Defense Department demonstrates interceptor that uses 'Silly String' to take down unmanned drones

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US Department of Defense is demoing pink plastic streamers that looks like SILLY STRING to take down unmanned drones

  • The US military tested a drone interceptor that fires ‘strong, stringy streamers’ at enemy drone
  • The yarn-like substance tangles up the drone’d propellers, ‘causing loss of propulsion’
  • The tech causes little collateral damage and could be used in populated areas
  • The interceptors are low-cost and reusable, and can be launched en masse to deal with multiple threats

As drones become a bigger part of modern warfare, fighting forces are devising creative ways to disable them.

The U.S. military recently demonstrated a drone interceptor that fires pink ‘Silly String’-like streamers at unmanned craft, gumming up their rotors and bringing them crashing down to Earth.

The goal is to devise anti-drone technology that doesn’t cause as much collateral damage as explosives, according to the Defense Advanced Research Projects Agency (DARPA), and would be used in populated areas. 

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The Defense Advanced Research Projects Agency (DARPA) recently tested out a drone interceptor that fires yarn-like fibers at a drone to disable it, rather than blow it out of the sky with explosives

The Defense Advanced Research Projects Agency (DARPA) recently tested out a drone interceptor that fires yarn-like fibers at a drone to disable it, rather than blow it out of the sky with explosives

DARPA began developing the interceptor, known as Counter-Unmanned Air System (C-UAS), four years ago as a means to stop small self-guided unmanned aircraft without the kind of major collateral damage caused by gunfire or explosives.

In a video posted this week, DARPA demonstrated C-UAS at Eglin Air Force Base outside Valparaiso, Florida. 

After being launched from a stationary vehicle, the interceptor targeted a drone floating above a field, ‘using a newly-developed X band radar that automatically senses and identifies unmanned aerial system threats.’ 

The interceptor then shot what DARPA calls ‘strong, stringy streamers’ at the enemy drone’s propellers, ‘causing loss of propulsion.’

The C-UAS launches a volley of stringy pink streamers at the drone, tying up its rotors and causing a 'loss of propulsion'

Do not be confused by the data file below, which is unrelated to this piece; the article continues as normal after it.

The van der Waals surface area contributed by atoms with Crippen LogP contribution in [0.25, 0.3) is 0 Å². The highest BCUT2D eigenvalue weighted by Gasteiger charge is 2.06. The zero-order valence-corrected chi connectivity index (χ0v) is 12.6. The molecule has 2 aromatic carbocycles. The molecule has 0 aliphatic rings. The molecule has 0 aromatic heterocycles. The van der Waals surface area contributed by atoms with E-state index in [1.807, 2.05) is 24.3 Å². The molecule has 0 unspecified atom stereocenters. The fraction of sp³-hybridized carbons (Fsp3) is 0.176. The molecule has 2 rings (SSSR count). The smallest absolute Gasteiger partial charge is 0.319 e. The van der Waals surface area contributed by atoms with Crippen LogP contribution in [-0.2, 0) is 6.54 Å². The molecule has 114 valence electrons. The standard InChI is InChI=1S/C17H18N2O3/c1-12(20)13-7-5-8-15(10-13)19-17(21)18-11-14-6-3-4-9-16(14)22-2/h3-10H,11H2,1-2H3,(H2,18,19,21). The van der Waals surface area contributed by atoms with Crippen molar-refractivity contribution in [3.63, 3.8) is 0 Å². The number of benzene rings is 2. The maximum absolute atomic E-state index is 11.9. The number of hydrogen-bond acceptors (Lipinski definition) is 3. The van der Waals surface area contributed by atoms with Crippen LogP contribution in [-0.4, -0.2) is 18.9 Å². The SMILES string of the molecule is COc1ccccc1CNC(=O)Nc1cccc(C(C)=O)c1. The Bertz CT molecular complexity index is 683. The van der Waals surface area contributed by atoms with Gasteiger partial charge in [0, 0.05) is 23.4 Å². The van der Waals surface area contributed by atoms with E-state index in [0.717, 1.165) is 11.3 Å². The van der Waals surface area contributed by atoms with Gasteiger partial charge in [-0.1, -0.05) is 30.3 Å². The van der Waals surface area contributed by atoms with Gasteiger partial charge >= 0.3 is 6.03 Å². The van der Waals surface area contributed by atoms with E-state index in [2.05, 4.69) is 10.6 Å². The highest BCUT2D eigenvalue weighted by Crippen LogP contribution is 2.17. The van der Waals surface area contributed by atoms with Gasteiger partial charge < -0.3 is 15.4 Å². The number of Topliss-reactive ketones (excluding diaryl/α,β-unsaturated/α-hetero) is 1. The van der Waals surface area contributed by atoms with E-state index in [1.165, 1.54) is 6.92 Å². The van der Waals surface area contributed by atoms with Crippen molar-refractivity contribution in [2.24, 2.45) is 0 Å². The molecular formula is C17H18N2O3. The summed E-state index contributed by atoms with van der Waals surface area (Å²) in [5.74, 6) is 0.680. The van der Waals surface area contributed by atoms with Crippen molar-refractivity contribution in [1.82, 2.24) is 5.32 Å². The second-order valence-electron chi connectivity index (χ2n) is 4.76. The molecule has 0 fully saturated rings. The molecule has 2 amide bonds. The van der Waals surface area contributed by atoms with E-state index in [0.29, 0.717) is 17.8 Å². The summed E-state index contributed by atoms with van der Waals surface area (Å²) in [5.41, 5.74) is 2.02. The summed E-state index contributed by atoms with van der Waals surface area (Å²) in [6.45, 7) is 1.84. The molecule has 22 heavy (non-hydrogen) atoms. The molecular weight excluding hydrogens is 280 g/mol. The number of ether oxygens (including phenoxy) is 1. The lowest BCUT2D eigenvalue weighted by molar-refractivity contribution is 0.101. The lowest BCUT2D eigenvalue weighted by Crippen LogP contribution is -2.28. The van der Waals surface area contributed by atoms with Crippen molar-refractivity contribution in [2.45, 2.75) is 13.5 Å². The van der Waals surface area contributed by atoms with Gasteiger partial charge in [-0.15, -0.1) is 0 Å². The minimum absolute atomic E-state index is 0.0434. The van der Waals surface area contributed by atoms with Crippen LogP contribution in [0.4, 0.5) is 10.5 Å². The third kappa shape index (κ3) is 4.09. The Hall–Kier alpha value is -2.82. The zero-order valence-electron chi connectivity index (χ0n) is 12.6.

The C-UAS launches a volley of stringy pink streamers at the drone, tying up its rotors and causing a ‘loss of propulsion’

Though video of the demo only shows the action from a distance, it’s still possible to see the drone enveloped in a pink cloud before plummeting to the ground. 

It’s not clear what the ‘streamers’ are made of, but DARPA indicated the interceptors are low-cost and reusable and can be launched en masse to deal with multiple threats.

Conventional drone interceptors are armed with explosives, but C-UAS could be used to protect a military convoy moving through a populated area with less risk.

The drone plummets to Earth without the extensive collateral damage caused by typical explosive drone interceptors

The drone plummets to Earth without the extensive collateral damage caused by typical explosive drone interceptors

‘Because we were focusing on protecting mobile assets, the program emphasized solutions with a small footprint in terms of size, weight, and power,’ said Gregory Avicola, director of DARPA’s Mobile Force Protection program. ‘This also allows for more affordable systems and less operators.’

The device was developed by Dynetics, a military contractor that also recently unveiled Enduring Shield, a mobile ground-based weapon system designed to defeat ‘unmanned aircraft systems, cruise missiles, and rockets, artillery and mortars.’

The interceptor is intended to be launched from the back of small, fast-moving vehicle

The interceptor is intended to be launched from the back of small, fast-moving vehicle

The Mobile Forces Protection program, which DARPA has concluded, demonstrated other non-explosive drone interceptors at Eglin AFB, but did not share details or footage. 

In May, a UN report indicated autonomous drones may have attacked humans for the first time ever last year during a skirmish between the Libyan government and rebel forces.

Kargu-2 quadcopter drones were reportedly deployed in March 2020, using their on-board cameras and AI to find and target enemies retreating from Tripoli.

The drones then slammed kamikaze-style into the combatants and detonated their explosive charge on impact.

No deaths were confirmed but similar systems have caused ‘significant casualties’ in other encounters, according to the report, from the United Nations Security Council’s Panel of Experts on Libya.

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